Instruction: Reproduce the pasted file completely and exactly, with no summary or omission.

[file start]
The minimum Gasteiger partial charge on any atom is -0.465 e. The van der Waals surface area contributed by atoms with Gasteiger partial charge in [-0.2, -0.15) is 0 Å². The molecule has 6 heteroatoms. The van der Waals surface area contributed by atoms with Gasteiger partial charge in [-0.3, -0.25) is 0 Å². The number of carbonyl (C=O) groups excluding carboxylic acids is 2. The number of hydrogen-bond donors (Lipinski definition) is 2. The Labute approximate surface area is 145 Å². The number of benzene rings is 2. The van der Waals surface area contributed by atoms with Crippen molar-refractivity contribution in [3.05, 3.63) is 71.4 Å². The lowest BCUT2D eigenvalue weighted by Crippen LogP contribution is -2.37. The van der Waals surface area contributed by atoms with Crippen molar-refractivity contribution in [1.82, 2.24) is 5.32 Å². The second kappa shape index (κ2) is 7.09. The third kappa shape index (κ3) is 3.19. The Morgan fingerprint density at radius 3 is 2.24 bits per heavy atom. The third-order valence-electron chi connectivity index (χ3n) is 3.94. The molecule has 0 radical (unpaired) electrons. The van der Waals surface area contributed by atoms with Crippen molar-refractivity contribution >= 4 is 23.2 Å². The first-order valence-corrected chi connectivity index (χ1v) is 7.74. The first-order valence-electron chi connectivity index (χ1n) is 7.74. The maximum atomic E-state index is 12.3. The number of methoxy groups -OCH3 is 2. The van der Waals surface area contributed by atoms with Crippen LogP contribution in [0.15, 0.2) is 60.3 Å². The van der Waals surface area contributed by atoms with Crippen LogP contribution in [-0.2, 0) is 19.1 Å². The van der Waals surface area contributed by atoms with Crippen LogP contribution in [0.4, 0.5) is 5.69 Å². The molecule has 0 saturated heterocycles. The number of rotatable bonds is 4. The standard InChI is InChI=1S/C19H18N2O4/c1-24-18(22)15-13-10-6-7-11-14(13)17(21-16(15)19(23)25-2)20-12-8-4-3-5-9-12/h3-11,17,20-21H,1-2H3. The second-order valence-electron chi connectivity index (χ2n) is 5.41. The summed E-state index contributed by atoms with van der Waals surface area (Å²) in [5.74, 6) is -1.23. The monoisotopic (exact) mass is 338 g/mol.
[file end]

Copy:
The minimum Gasteiger partial charge on any atom is -0.465 e. The van der Waals surface area contributed by atoms with Gasteiger partial charge in [-0.2, -0.15) is 0 Å². The molecule has 6 heteroatoms. The van der Waals surface area contributed by atoms with Gasteiger partial charge in [-0.3, -0.25) is 0 Å². The number of carbonyl (C=O) groups excluding carboxylic acids is 2. The number of hydrogen-bond donors (Lipinski definition) is 2. The Labute approximate surface area is 145 Å². The number of benzene rings is 2. The van der Waals surface area contributed by atoms with Crippen molar-refractivity contribution in [3.05, 3.63) is 71.4 Å². The lowest BCUT2D eigenvalue weighted by Crippen LogP contribution is -2.37. The van der Waals surface area contributed by atoms with Crippen molar-refractivity contribution in [1.82, 2.24) is 5.32 Å². The second kappa shape index (κ2) is 7.09. The third kappa shape index (κ3) is 3.19. The Morgan fingerprint density at radius 3 is 2.24 bits per heavy atom. The third-order valence-electron chi connectivity index (χ3n) is 3.94. The molecule has 0 radical (unpaired) electrons. The van der Waals surface area contributed by atoms with Crippen molar-refractivity contribution >= 4 is 23.2 Å². The first-order valence-corrected chi connectivity index (χ1v) is 7.74. The first-order valence-electron chi connectivity index (χ1n) is 7.74. The maximum atomic E-state index is 12.3. The number of methoxy groups -OCH3 is 2. The van der Waals surface area contributed by atoms with Crippen LogP contribution in [0.15, 0.2) is 60.3 Å². The van der Waals surface area contributed by atoms with Crippen LogP contribution in [-0.2, 0) is 19.1 Å². The van der Waals surface area contributed by atoms with Crippen LogP contribution in [0.4, 0.5) is 5.69 Å². The molecule has 0 saturated heterocycles. The number of rotatable bonds is 4. The standard InChI is InChI=1S/C19H18N2O4/c1-24-18(22)15-13-10-6-7-11-14(13)17(21-16(15)19(23)25-2)20-12-8-4-3-5-9-12/h3-11,17,20-21H,1-2H3. The second-order valence-electron chi connectivity index (χ2n) is 5.41. The summed E-state index contributed by atoms with van der Waals surface area (Å²) in [5.74, 6) is -1.23. The monoisotopic (exact) mass is 338 g/mol.